A collection of anonymous students at SCI-Arc calling themselves SCI-Arc Community have taken to Tumblr to express their concern over the hiring process for future school director Hernan Diaz Alonso. Their biggest complaint: the “extreme secrecy of the Director Search Committee.”

Continue reading after the jump.

With Caveats, High Speed Rail, And Its Stations, Chug Ahead In California

Conceptual rendering of the Fresno to Bakersfield route (CA High Speed Rail)

Conceptual rendering of the Fresno to Bakersfield route (CA High Speed Rail)

Despite ongoing delays, lawsuits, and government holdups, it appears that California’s High Speed Rail (HSR) plans (and their associated stations) are ready to move ahead. Last week the United States Department of Transportation issued a “Record of Decision” for HSR’s initial 114-mile section from Fresno to Bakersfield.

Continue reading after the jump.

Finally, Los Angeles moving ahead with rail connection to LAX

Staff rendering of proposed 96th street station (METRO)

Staff rendering of proposed 96th street station (METRO)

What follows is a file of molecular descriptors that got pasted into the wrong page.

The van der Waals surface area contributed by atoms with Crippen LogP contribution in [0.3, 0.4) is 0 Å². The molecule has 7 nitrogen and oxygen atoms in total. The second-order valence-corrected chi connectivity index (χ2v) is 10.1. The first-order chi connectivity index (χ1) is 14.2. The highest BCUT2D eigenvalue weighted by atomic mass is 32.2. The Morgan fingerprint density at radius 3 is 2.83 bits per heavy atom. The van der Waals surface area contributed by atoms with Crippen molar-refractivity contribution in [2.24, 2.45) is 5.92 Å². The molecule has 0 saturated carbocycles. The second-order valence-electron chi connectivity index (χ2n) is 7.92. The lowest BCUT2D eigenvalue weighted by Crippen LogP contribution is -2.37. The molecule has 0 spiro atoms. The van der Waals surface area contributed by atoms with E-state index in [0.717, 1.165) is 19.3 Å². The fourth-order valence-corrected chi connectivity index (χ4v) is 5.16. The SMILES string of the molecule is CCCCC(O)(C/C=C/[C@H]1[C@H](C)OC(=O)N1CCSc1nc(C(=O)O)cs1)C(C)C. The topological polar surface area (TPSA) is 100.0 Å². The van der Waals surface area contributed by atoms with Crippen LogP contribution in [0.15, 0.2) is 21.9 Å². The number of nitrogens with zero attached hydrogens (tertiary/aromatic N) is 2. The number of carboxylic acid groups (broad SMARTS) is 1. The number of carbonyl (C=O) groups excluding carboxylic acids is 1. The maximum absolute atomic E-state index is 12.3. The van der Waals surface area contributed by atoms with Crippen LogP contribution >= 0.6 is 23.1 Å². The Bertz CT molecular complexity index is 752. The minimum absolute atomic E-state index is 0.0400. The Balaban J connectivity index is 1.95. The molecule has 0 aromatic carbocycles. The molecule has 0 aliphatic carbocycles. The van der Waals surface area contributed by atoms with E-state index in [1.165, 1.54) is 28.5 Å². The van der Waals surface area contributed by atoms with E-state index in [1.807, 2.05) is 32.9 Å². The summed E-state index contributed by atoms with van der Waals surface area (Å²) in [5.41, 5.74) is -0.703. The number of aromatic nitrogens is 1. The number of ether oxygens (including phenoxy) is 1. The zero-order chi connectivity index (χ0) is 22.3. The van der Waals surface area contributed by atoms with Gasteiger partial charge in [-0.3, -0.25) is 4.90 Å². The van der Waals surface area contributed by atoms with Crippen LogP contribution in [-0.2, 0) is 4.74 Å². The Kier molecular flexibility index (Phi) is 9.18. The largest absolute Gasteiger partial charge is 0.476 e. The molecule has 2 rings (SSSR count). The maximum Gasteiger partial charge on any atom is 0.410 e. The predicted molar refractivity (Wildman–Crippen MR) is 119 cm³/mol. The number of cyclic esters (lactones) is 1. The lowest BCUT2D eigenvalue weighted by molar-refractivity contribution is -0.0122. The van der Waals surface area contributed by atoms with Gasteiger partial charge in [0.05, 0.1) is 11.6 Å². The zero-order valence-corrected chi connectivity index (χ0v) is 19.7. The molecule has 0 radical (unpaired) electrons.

At long last, it appears Los Angeles is getting its train to the airport. Last week, the board of LA County’s transit agency, METRO, agreed to proceed with a $200-million light-rail station, part of the new Crenshaw Line, connecting to a proposed people mover that will usher passengers to their terminals. The new station would be located about a mile and a half east of LAX’s central terminal area, and about a half mile north of the Crenshaw Line’s Aviation/ Century Stop,  at 96th Street and Aviation Boulevard.

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Meet MUPPette, Gensler’s marriage of 3D printing and unmanned drones

Architecture, Technology, West
Thursday, June 26, 2014
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Two of the most talked about new technologies in our world today—3D printing and unmanned drones—are beginning to merge. A good example: Mobile 3D Printing, a research project in Gensler’s Los Angeles office attempting to create an Unmanned Aerial Vehicle (UAV) fully capable of digital fabrication—freeing the technology from the constraints of boxes, robotic arms, and X-Y-Z axes.

Continue reading after the jump.

For Neighbors, Jury Still Out On Zumthor’s New LACMA Plan

Architecture, Preservation, Unveiled, West
Wednesday, June 25, 2014
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Zumthor's new plan would bridge Wilshire Boulevard. (Courtesy LACMA)

Zumthor’s new plan would bridge Wilshire Boulevard. (Courtesy LACMA)

Today LA Times critic Christopher Hawthorne revealed Peter Zumthor’s revisions to his $650 million, blob-like plan for the Los Angeles County Museum of Art (LACMA). Instead of hovering over the La Brea Tar Pits, the new design now floats over Wilshire Boulevard, touching down on a former parking lot across the street. Read More